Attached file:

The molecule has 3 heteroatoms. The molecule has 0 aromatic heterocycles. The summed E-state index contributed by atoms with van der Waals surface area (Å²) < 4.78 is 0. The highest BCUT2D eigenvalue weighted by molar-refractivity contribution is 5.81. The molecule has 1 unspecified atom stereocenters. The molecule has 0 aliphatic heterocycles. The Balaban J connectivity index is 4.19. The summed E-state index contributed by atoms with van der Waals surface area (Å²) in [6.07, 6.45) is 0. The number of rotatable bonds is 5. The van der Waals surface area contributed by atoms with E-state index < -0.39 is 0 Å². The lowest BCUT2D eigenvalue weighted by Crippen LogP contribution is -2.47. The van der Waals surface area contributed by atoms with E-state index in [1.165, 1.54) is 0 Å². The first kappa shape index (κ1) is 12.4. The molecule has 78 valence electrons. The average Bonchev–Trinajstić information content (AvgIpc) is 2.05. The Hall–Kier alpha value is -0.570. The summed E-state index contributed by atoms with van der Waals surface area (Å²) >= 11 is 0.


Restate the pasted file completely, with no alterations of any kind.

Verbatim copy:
The molecule has 3 heteroatoms. The molecule has 0 aromatic heterocycles. The summed E-state index contributed by atoms with van der Waals surface area (Å²) < 4.78 is 0. The highest BCUT2D eigenvalue weighted by molar-refractivity contribution is 5.81. The molecule has 1 unspecified atom stereocenters. The molecule has 0 aliphatic heterocycles. The Balaban J connectivity index is 4.19. The summed E-state index contributed by atoms with van der Waals surface area (Å²) in [6.07, 6.45) is 0. The number of rotatable bonds is 5. The van der Waals surface area contributed by atoms with E-state index < -0.39 is 0 Å². The lowest BCUT2D eigenvalue weighted by Crippen LogP contribution is -2.47. The van der Waals surface area contributed by atoms with E-state index in [1.165, 1.54) is 0 Å². The first kappa shape index (κ1) is 12.4. The molecule has 78 valence electrons. The average Bonchev–Trinajstić information content (AvgIpc) is 2.05. The Hall–Kier alpha value is -0.570. The summed E-state index contributed by atoms with van der Waals surface area (Å²) >= 11 is 0.